A Community Which Paints the Society Turns Colourless

Rangrez is a Persian word, which means dyer, or in general terms a painter. They are different from other painters as they are not the one who paints on canvas or walls but rather cloths, environment and soul.

Rangrez or Sabbag is a part of Sunni-Muslim community present mostly in the northern part of India. Although majority migrated to Pakistan during and after the partition, but a major of them remained in India. They are mostly present in Uttar Pradesh, Bihar, Madhya Pradesh, West Bengal, Rajasthan and Delhi. They are important to our culture and society. During the British period the majority of the community members were in Rajasthan, but because of lack of water in the region, they migrated to other parts particularly West Bengal and Uttar Pradesh. Even today their presence can be felt at the ghats of almost all the big rivers. They have special connection with Ghats.

The population of this community is majorly spread into three nations in the world-India, Pakistan and Bangladesh. Out of the three, India has the highest number of people belonging to them. The total world population of the community is 383200, out of which 316000 are in India. This means more than 80 per cent of the world’s population of Rangrez is in India. Uttar Pradesh with 212,000 Rangrez is the largest inhabitant for the community in India and world. With majorly staying in India for centuries, their language is similar to that of locals along with Urdu.

In India, castes are mostly profession based and there is a particular profession for each and every caste. To put this community into the same system, we can say that they are a community which earns its living by dying clothes. With the change in technology and modernization, the community is involved in various others things also, but the condition remains the same.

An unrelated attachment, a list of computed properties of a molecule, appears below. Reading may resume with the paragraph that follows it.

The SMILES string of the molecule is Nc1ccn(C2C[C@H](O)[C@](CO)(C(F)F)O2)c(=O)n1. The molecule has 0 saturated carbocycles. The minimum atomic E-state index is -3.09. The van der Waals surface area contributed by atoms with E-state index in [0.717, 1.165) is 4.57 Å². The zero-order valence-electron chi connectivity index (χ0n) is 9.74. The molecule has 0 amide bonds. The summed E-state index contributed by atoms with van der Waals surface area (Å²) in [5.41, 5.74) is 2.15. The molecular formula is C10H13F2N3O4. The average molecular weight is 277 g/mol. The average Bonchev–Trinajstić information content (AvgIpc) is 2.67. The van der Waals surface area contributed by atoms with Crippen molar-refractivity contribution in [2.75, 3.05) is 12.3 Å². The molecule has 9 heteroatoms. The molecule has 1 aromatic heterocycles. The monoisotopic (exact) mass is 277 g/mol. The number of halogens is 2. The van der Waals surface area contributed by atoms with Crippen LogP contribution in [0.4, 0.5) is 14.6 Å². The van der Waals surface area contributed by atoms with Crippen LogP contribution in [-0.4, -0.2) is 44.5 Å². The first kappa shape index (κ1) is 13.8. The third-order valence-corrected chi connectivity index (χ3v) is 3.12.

The community can be further divided into Lalgarh, Nilgarh and Chhipi. These categories are also based on occupations. Chhipi is at the lowest position and works as the one who dye and prints the cloth, where as Lalgarh and Nilgarh mostly prepare colours.

Rangrez Aminabad

Bollywood has always given special importance to the community and their work of adding colours. There are many songs which talk about their work and its importance. They not only add colour to cloth, but also to our lives.The beauty of the community is shown to some extent in the song Rangrez from the movie Tanu weds Manu. The song also show parts of old Lucknow where the community is present at a large number.

The community is mostly governed by Muslim rules, but some members, in some parts,live more like Hindus than Muslim. Some believe themselves to be the descendants of Khwaja Bali, a Sufi saint from Kabul. The following verse explains the connection between the two:

Khwaja Bali Rangrez
Range Khuda ki sez

To put this in simple terms, Khwaja Bali, who is a rangrez, dyes the bed of God. The word Rangrez is made up of two parts- rang and rez. Rang means colour and rez is to pour.

Although there are Hindu dyers also, but the work of rangrez is considered superior. They are not just the dyers of cloth, but also a strong link between the two communities- Hindus and Muslims. The world may feel that the two communities are against each other, but even today Brahmans and other castes of Hindus like Marwari Banias and Rajputs prefers clothes dyed in yellow from a rangrez for their marriages.

Ahmad (70), a member of the community, recalls from his memory, “During my young days, there used to be long waiting queue for the dress to be coloured. Different castes had different peak periods. During Eid and Ramzan, the demand was high for green colour whereas during sahalag (marriage period) the demands were high for red and yellow colours. People from all class and all age group were our customers. Now the things have changed, youngsters don’t have time to wait to see a colourless dress turning into a colourful piece.”